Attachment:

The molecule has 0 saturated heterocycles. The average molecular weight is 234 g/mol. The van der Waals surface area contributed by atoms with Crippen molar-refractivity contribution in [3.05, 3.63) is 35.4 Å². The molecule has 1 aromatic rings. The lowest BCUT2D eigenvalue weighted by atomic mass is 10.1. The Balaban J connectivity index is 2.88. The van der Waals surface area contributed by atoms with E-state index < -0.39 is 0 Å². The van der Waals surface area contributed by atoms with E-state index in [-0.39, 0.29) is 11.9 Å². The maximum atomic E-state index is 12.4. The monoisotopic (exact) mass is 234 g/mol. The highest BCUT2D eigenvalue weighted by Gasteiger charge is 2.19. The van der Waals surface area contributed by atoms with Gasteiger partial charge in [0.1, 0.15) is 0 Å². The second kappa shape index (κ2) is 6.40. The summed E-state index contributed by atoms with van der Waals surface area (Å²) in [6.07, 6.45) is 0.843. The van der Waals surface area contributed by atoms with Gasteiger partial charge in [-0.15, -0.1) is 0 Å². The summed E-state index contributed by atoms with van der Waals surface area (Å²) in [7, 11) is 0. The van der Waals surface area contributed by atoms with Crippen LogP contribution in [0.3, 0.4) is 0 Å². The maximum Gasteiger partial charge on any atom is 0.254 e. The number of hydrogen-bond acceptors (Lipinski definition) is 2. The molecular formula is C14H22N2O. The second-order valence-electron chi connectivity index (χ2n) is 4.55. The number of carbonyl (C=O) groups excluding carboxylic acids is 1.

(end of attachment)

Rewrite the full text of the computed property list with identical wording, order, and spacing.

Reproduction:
The molecule has 0 saturated heterocycles. The average molecular weight is 234 g/mol. The van der Waals surface area contributed by atoms with Crippen molar-refractivity contribution in [3.05, 3.63) is 35.4 Å². The molecule has 1 aromatic rings. The lowest BCUT2D eigenvalue weighted by atomic mass is 10.1. The Balaban J connectivity index is 2.88. The van der Waals surface area contributed by atoms with E-state index < -0.39 is 0 Å². The van der Waals surface area contributed by atoms with E-state index in [-0.39, 0.29) is 11.9 Å². The maximum atomic E-state index is 12.4. The monoisotopic (exact) mass is 234 g/mol. The highest BCUT2D eigenvalue weighted by Gasteiger charge is 2.19. The van der Waals surface area contributed by atoms with Gasteiger partial charge in [0.1, 0.15) is 0 Å². The second kappa shape index (κ2) is 6.40. The summed E-state index contributed by atoms with van der Waals surface area (Å²) in [6.07, 6.45) is 0.843. The van der Waals surface area contributed by atoms with Gasteiger partial charge in [-0.15, -0.1) is 0 Å². The summed E-state index contributed by atoms with van der Waals surface area (Å²) in [7, 11) is 0. The van der Waals surface area contributed by atoms with Crippen LogP contribution in [0.3, 0.4) is 0 Å². The maximum Gasteiger partial charge on any atom is 0.254 e. The number of hydrogen-bond acceptors (Lipinski definition) is 2. The molecular formula is C14H22N2O. The second-order valence-electron chi connectivity index (χ2n) is 4.55. The number of carbonyl (C=O) groups excluding carboxylic acids is 1.